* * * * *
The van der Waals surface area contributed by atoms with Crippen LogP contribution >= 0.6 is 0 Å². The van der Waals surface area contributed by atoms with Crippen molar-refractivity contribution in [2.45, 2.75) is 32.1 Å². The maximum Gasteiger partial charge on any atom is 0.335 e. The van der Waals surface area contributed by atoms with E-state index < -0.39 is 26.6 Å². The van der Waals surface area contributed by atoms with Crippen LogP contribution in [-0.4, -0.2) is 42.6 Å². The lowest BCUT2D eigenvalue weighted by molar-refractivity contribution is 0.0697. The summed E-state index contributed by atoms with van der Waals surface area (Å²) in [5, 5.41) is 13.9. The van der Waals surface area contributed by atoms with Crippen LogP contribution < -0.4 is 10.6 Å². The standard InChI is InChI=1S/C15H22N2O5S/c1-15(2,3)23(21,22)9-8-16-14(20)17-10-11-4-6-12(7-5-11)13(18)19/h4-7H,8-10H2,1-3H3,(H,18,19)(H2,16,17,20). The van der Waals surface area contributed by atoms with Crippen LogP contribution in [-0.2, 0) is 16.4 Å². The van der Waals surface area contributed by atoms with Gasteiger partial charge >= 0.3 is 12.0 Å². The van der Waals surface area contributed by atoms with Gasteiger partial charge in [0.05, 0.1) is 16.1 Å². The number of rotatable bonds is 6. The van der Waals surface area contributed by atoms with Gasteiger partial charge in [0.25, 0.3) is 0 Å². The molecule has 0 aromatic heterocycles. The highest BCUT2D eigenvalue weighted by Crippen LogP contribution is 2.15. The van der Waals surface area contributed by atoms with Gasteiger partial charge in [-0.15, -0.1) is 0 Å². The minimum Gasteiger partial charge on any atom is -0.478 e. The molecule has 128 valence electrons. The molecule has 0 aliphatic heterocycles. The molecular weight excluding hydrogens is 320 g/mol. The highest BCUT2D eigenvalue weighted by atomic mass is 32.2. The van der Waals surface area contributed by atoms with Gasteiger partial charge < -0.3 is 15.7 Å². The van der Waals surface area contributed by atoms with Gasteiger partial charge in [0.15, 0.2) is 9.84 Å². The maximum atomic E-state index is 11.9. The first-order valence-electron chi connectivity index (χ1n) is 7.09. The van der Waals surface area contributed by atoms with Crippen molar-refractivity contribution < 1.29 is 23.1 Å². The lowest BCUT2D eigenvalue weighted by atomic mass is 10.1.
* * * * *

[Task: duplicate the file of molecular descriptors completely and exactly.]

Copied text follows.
The van der Waals surface area contributed by atoms with Crippen LogP contribution >= 0.6 is 0 Å². The van der Waals surface area contributed by atoms with Crippen molar-refractivity contribution in [2.45, 2.75) is 32.1 Å². The maximum Gasteiger partial charge on any atom is 0.335 e. The van der Waals surface area contributed by atoms with E-state index < -0.39 is 26.6 Å². The van der Waals surface area contributed by atoms with Crippen LogP contribution in [-0.4, -0.2) is 42.6 Å². The lowest BCUT2D eigenvalue weighted by molar-refractivity contribution is 0.0697. The summed E-state index contributed by atoms with van der Waals surface area (Å²) in [5, 5.41) is 13.9. The van der Waals surface area contributed by atoms with Crippen LogP contribution < -0.4 is 10.6 Å². The standard InChI is InChI=1S/C15H22N2O5S/c1-15(2,3)23(21,22)9-8-16-14(20)17-10-11-4-6-12(7-5-11)13(18)19/h4-7H,8-10H2,1-3H3,(H,18,19)(H2,16,17,20). The van der Waals surface area contributed by atoms with Crippen LogP contribution in [-0.2, 0) is 16.4 Å². The van der Waals surface area contributed by atoms with Gasteiger partial charge >= 0.3 is 12.0 Å². The van der Waals surface area contributed by atoms with Gasteiger partial charge in [0.05, 0.1) is 16.1 Å². The number of rotatable bonds is 6. The van der Waals surface area contributed by atoms with Gasteiger partial charge in [0.25, 0.3) is 0 Å². The molecule has 0 aromatic heterocycles. The highest BCUT2D eigenvalue weighted by Crippen LogP contribution is 2.15. The van der Waals surface area contributed by atoms with Gasteiger partial charge in [-0.15, -0.1) is 0 Å². The minimum Gasteiger partial charge on any atom is -0.478 e. The molecule has 128 valence electrons. The molecule has 0 aliphatic heterocycles. The molecular weight excluding hydrogens is 320 g/mol. The highest BCUT2D eigenvalue weighted by atomic mass is 32.2. The van der Waals surface area contributed by atoms with Gasteiger partial charge < -0.3 is 15.7 Å². The van der Waals surface area contributed by atoms with Gasteiger partial charge in [0.15, 0.2) is 9.84 Å². The maximum atomic E-state index is 11.9. The first-order valence-electron chi connectivity index (χ1n) is 7.09. The van der Waals surface area contributed by atoms with Crippen molar-refractivity contribution < 1.29 is 23.1 Å². The lowest BCUT2D eigenvalue weighted by atomic mass is 10.1.